The Graveyard Shtick: A grave approach to… Andrea

The Graveyard Shtick: A grave approach to... Andrea

When is Andrea going to take that bandolier off her shoulder and show us just what a crack shot she can be?

Jake Cochran, Assistant A&E Editor

Anchor of reason of emotionally unstable basket-case? Comic Andrea and TV Andrea are two very different characters.


The Graveyard Shtick is not only a clever play on words, but also a column on all things “The Walking Dead,” covering both the AMC television series and the comic book. This column will often have spoilers and theories about the current and future issues and episodes so take this as a formal warning, READ AT YOUR OWN RISK!

If you, dear reader, don’t get the routine by now, you’re a lost cause and probably not even paying attention. But if this is your first time reading, this article will be comparing the comic-book version of Andrea to the AMC TV series version, on the grounds of: basic appearance, personality traits and impactful events.

The basic appearance is dead on. Laurie Holden, the wardrobe department and casting department nailed this. I think Andrea even surpassed Rick in how dead-on she is. This is even more amazing when it comes to the next point.

TV Andrea is actually 10 years older than her comic book counterpart. While this makes the Andrea-Amy relationship somewhat different, it makes her dynamic with the rest of the cast of characters work better, what with her arguments with Lori. It also makes her fondness for Dale far less creepy (we’ll get to this later.)

With Andrea being older on the TV show, it seems to makes her personality traits practically the opposite of what Comic Andrea is, which kind of makes no sense whatsoever.

Comic Andrea and Comic Dale have a strange relationship, to say the least. It goes from Dale caring for Andrea and Amy in a somewhat creepy “unrelated uncle” fashion, to Andrea and Dale being in a sexual relationship after Amy’s death, to Andrea and Dale being adoptive parents. Then Andrea plays the depressed widow card for a while until she eventually enters a relationship with the multiple-time widower Rick Grimes.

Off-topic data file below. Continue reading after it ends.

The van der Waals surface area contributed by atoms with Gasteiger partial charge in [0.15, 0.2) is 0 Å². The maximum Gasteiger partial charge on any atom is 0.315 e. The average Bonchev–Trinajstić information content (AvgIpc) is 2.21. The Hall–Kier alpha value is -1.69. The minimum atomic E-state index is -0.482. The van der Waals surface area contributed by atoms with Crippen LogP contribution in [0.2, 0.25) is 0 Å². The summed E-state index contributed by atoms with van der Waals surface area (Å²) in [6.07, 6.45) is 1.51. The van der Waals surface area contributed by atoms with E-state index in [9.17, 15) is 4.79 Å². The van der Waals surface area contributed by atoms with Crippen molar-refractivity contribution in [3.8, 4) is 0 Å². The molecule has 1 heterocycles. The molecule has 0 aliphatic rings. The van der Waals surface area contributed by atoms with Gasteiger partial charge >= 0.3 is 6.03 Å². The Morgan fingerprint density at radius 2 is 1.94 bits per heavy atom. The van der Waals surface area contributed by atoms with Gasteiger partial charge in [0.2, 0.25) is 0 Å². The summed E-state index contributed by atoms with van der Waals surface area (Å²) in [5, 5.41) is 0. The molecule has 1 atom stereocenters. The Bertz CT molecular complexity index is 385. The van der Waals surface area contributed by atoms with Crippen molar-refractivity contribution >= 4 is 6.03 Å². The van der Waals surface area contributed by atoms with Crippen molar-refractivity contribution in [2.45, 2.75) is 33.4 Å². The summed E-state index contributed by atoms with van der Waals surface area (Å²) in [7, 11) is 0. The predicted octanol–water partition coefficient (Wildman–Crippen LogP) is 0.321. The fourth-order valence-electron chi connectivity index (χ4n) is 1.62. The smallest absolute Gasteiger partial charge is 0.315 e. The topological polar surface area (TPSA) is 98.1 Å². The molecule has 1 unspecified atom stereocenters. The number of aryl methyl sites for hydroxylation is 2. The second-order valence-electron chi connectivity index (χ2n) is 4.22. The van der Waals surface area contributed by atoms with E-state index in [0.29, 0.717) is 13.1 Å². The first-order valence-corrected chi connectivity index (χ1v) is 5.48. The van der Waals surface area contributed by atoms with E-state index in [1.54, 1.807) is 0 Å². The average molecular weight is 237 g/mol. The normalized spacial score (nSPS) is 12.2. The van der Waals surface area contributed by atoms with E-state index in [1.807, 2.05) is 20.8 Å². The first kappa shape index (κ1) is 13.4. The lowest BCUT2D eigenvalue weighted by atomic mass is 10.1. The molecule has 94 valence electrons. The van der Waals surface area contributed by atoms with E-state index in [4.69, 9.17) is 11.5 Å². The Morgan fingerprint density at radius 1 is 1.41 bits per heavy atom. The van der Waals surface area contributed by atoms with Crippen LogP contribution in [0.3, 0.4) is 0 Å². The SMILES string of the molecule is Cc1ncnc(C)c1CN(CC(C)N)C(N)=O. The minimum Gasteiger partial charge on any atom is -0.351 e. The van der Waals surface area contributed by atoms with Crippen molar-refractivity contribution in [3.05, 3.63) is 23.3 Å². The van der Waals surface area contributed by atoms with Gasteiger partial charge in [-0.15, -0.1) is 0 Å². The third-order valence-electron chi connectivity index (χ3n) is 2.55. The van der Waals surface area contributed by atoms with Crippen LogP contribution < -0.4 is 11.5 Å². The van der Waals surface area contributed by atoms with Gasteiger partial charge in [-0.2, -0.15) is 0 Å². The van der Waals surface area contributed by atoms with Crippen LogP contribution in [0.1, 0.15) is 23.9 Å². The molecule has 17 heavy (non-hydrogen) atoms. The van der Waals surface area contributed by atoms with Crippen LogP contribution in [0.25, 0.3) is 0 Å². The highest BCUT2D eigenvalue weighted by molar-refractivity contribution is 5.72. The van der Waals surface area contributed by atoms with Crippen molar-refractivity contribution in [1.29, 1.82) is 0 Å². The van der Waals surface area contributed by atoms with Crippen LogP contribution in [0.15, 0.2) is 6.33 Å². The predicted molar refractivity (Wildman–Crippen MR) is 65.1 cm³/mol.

The thing that makes Comic Andrea and Comic Dale’s relationship even stranger is the fact that, in the TV series, their relationship never even came close to the awkwardness of the comic book. This is probably because of the brief fling Andrea had with Shane Walsh and the fact that it felt somewhat more generally acceptable. This might have the hardcore comic fans shaking their fists saying that they are being censored or dulled down, but in all reality it’s the much more plausible outcome.

But one of the major gripes most fans are having with the TV series is the whole “Andrea being terribly emotionally unstable and depressed” arc. Which is a complete reversal of her characterization in the comic series, where she is a point of almost unwavering stability in the group and tries to console Allen (a character that will probably not be in the TV series at all) after the death of his wife.

Hopefully Andrea will become an anchor of reason and also the ridiculous sharpshooter she is in the comics this season, especially since she will never have to venture into the delicate area of adoptive motherhood. The Andrea-Michonne set-up is also something fans should be drooling over for Season 3, because this is an arc that doesn’t happen in the comic and has incredible potential for Andrea to put on her badass pants quickly.